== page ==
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Java Memory Puzzle

 
Ranch Hand
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MyEclipse IDE
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Java Memory Puzzle
Instead of telling you some mystery of Java memory, it is time for you to put on your thinking caps. I had a discussion a few weeks ago with one of my subscribers of whether you should null your local variables, to make things easier for the garbage collector. His understanding was that the local variables will be stored on the stack and thus popped off at the end of the method call anyway, so nulling them was a waste of time. In almost all situations, he is right. However, he had a class that did something most peculiar, something like this:




When you run this you will always get an OutOfMemoryError, even though the local variable data is no longer visible outside of the code block.

So here comes the puzzle, that I'd like you to ponder about a bit. If you very politely ask the VM to release memory, then you don't get an OutOfMemoryError:




Copyright Heinz Kabutz 2009
Aristotelous 84, Korakies, Akrotiri, Chania, Crete, 73100, Greece




Why does this work?
 
Greenhorn
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Don't know but:

is also failed, BUT:

works fine.
 
Dmitry Mamonov
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Here is bytecode difference;

// Method descriptor #8 ()V
// Stack: 1, Locals: 3
public void f();
0 aload_0 this
1 getfield sys.JavaMemoryPuzzle.dataSize : int 24
4 newarray byte 8
6 astore_1
XX iconst_1 <<<difference
XX istore_1 i <<<difference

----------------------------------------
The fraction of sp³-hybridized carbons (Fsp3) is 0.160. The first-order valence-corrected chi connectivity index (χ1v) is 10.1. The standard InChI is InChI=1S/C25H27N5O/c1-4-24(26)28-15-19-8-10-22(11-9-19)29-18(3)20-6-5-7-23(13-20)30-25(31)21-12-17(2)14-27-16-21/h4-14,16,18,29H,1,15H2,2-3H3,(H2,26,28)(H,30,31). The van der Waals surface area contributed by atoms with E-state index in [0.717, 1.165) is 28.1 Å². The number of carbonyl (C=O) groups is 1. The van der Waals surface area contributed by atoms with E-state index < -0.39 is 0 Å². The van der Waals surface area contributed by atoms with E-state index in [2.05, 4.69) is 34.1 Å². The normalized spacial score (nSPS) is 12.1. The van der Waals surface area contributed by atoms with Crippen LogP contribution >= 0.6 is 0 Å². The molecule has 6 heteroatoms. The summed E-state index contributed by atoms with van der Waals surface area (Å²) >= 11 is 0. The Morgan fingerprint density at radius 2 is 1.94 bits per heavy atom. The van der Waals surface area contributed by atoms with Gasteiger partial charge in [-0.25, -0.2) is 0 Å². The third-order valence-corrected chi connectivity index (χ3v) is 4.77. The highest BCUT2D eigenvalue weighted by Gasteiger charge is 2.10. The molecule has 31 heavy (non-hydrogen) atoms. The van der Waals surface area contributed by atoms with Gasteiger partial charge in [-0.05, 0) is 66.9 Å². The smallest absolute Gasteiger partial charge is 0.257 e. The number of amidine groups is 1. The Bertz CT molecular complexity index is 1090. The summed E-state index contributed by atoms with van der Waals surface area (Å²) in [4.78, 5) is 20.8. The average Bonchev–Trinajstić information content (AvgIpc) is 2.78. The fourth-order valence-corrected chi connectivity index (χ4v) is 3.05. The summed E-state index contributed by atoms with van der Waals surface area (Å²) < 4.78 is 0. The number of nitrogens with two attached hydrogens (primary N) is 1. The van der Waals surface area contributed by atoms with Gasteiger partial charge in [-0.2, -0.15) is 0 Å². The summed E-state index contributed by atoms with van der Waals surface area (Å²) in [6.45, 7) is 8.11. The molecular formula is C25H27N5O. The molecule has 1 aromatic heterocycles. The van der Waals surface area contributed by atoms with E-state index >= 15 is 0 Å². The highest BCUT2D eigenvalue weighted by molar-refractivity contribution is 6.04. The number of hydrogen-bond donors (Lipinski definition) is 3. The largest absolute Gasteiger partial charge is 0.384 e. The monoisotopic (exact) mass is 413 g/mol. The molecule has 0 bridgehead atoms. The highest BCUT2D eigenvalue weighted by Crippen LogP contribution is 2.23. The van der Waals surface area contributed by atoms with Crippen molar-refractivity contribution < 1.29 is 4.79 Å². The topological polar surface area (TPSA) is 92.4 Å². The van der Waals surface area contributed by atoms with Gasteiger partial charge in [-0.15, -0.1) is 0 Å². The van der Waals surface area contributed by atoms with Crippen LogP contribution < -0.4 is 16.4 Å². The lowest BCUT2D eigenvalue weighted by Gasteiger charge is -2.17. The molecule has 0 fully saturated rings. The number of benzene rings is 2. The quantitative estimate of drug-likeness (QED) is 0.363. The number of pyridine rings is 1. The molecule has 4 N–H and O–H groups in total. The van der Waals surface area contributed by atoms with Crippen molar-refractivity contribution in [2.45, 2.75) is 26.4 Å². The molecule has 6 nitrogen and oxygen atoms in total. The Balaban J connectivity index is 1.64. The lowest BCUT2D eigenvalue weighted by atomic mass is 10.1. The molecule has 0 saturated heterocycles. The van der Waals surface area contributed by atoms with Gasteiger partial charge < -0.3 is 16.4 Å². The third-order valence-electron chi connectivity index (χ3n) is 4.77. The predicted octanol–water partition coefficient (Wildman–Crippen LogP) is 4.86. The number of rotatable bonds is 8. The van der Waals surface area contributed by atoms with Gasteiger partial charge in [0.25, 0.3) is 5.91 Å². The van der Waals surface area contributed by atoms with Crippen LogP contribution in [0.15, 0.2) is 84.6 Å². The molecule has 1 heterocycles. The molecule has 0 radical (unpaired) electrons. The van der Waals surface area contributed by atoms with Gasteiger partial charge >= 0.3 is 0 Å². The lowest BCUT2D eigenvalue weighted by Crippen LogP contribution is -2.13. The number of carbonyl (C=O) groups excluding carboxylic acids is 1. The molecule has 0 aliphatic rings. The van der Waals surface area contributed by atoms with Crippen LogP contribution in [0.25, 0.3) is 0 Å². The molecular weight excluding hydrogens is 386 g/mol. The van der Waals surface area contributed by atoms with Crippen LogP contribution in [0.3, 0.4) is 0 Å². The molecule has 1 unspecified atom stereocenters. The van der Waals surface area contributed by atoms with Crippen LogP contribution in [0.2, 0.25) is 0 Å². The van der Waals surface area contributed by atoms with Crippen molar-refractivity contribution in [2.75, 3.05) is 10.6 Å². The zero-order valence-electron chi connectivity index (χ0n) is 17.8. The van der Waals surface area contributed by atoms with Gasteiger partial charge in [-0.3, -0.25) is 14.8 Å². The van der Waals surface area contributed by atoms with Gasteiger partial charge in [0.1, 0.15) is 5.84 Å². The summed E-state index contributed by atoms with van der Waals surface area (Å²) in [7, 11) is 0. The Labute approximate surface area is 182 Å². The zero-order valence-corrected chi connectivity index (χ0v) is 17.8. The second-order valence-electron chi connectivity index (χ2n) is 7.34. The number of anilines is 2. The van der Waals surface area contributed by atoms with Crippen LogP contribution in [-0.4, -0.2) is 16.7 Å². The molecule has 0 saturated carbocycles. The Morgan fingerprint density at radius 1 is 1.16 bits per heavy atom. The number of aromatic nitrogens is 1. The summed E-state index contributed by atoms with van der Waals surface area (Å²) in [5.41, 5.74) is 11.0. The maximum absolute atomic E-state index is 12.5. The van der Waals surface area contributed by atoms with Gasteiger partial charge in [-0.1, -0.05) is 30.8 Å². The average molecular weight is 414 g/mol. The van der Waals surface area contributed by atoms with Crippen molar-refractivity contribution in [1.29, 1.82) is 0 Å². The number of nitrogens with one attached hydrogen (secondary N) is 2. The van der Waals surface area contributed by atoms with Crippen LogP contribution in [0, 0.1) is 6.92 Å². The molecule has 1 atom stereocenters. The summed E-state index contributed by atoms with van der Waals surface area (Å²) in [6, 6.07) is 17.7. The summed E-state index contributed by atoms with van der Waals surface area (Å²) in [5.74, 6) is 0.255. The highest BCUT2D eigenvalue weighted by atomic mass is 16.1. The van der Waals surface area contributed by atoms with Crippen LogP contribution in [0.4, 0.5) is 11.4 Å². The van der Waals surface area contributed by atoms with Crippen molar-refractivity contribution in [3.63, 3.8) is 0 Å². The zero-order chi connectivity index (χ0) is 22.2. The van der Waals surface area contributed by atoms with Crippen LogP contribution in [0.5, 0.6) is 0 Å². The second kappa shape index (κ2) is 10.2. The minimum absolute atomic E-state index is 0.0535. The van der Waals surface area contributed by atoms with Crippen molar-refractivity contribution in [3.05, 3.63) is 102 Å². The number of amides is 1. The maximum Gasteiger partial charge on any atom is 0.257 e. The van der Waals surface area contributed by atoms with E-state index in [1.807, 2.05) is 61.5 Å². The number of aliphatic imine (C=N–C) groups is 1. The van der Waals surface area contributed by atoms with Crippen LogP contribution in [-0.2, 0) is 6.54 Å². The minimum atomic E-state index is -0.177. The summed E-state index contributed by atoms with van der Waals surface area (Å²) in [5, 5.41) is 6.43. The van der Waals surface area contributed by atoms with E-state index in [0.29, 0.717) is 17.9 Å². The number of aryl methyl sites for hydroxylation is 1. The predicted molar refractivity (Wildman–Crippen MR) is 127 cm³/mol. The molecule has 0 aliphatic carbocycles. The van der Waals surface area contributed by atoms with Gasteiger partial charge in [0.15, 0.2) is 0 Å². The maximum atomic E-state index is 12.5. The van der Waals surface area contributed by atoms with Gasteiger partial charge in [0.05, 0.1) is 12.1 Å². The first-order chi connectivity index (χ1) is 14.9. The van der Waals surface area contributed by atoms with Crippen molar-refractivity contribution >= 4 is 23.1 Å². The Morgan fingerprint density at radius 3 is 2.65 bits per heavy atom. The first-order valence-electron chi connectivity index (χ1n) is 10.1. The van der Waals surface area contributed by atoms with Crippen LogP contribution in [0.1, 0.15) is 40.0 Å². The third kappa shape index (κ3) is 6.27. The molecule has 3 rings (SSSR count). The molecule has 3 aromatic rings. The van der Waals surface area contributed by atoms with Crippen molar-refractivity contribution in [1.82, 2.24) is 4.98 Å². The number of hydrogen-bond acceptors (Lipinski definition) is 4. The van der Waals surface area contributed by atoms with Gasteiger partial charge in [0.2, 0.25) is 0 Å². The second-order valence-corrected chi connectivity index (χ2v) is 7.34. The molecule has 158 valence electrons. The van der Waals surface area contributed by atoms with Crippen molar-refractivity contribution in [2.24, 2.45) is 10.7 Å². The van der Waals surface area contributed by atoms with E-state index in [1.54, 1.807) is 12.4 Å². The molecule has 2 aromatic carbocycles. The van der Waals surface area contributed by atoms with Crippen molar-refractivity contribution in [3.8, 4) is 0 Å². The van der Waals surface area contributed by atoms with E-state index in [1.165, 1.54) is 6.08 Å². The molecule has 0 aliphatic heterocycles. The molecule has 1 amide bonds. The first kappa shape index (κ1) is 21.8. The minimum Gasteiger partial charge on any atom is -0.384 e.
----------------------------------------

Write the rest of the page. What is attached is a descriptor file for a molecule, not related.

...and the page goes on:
7 aload_0 this
8 getfield sys.JavaMemoryPuzzle.dataSize : int 24
11 newarray byte 8
13 astore_2 data2
14 return


My suggestion is:
when code walks out from nested {} block it will not assign null values to variables in such block.
We just will not see them in java code.

Second example of code works fine (marked with XX in bytecode list) cause
the value=1 is stored into variable name = "i" exactly into the same place (index=1)
where variable name="data" was stored before.
This breaks reference to first allocated array so it could be collected with GC.
 
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Looks like the Garbage collector just does not get time to kick in - in the first case. In the case where you loop 10 times the garbage collector kicks in and does its work.

Of course the Garbage collector could run in the first case too - but mostly probably wound not get time. Maybe if you run a million times you might see that it runs fine some times - with no exception!

P.S - Setting it to null would not help either.
 
Greenhorn
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To me this sounds like JVM implementation issue in the way they handle stack. Once local variable out of scope stack pointer decremented but the reference still exists causing GC to not clear this array object. By adding for loop (or an other local variable in between) we are forcing JVM to use prior Stack location (where data byte array reference used to be) and now no reference to that allocated memory.

Take a look at my code (I used to test my theory):



I also tested this by declaring byte array allocation in a function and stack handling seems to work fine in this scenario.

Thanks,
Chakri
 
Greenhorn
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Then why the below code is working.

public class Testting {
private final int dataSize = (int) (Runtime.getRuntime().maxMemory() * 0.6);

public void f() {
{
byte[] data = new byte[dataSize];
}
String strTest = new String();
byte[] data2 = new byte[dataSize];
}

public static void main(String[] args) {
Testting jmp = new Testting();
jmp.f();
System.out.println("DONE");
}
}
 
Srinivasa Chebrolu
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Then why the below code is working.



Thats the whole point. The moment you add local variable before 2nd memory allocation you use last stack location (which was holding reference to first byte array 'data') and with local variable introduction and assignment you freeing 'data' obect reference, no reference to 'data' means that object can be GC'd.

 
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